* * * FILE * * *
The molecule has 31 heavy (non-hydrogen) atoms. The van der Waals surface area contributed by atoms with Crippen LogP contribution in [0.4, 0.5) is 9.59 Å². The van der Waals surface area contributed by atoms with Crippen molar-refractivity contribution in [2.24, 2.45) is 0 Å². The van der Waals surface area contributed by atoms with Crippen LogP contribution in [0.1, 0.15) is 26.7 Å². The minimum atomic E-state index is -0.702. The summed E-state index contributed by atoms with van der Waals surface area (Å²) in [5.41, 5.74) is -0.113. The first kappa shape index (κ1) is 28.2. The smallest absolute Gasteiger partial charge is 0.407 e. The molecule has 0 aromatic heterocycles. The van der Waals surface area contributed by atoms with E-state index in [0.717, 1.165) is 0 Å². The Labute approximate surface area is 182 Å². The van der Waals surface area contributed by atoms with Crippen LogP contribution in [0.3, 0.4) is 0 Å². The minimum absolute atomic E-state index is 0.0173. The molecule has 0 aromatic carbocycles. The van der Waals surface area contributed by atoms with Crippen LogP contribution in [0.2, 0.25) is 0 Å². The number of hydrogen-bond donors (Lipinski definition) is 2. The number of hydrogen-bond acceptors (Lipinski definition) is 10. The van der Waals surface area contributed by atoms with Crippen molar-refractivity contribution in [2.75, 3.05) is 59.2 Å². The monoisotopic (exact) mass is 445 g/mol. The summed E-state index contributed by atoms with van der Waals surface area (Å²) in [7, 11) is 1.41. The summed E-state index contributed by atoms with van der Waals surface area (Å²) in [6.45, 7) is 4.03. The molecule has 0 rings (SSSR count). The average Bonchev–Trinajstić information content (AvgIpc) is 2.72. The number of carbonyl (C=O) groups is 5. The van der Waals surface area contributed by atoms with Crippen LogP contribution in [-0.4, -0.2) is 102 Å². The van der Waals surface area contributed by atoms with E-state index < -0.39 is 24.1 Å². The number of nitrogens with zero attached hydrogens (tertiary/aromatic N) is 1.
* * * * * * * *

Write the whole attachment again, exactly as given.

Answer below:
The molecule has 31 heavy (non-hydrogen) atoms. The van der Waals surface area contributed by atoms with Crippen LogP contribution in [0.4, 0.5) is 9.59 Å². The van der Waals surface area contributed by atoms with Crippen molar-refractivity contribution in [2.24, 2.45) is 0 Å². The van der Waals surface area contributed by atoms with Crippen LogP contribution in [0.1, 0.15) is 26.7 Å². The minimum atomic E-state index is -0.702. The summed E-state index contributed by atoms with van der Waals surface area (Å²) in [5.41, 5.74) is -0.113. The first kappa shape index (κ1) is 28.2. The smallest absolute Gasteiger partial charge is 0.407 e. The molecule has 0 aromatic heterocycles. The van der Waals surface area contributed by atoms with E-state index in [0.717, 1.165) is 0 Å². The Labute approximate surface area is 182 Å². The van der Waals surface area contributed by atoms with Crippen LogP contribution in [0.3, 0.4) is 0 Å². The minimum absolute atomic E-state index is 0.0173. The molecule has 0 aromatic carbocycles. The van der Waals surface area contributed by atoms with Crippen LogP contribution in [0.2, 0.25) is 0 Å². The number of hydrogen-bond donors (Lipinski definition) is 2. The number of hydrogen-bond acceptors (Lipinski definition) is 10. The van der Waals surface area contributed by atoms with Crippen molar-refractivity contribution in [2.75, 3.05) is 59.2 Å². The monoisotopic (exact) mass is 445 g/mol. The summed E-state index contributed by atoms with van der Waals surface area (Å²) in [7, 11) is 1.41. The summed E-state index contributed by atoms with van der Waals surface area (Å²) in [6.45, 7) is 4.03. The molecule has 0 rings (SSSR count). The average Bonchev–Trinajstić information content (AvgIpc) is 2.72. The number of carbonyl (C=O) groups is 5. The van der Waals surface area contributed by atoms with Crippen LogP contribution in [-0.4, -0.2) is 102 Å². The van der Waals surface area contributed by atoms with E-state index < -0.39 is 24.1 Å². The number of nitrogens with zero attached hydrogens (tertiary/aromatic N) is 1.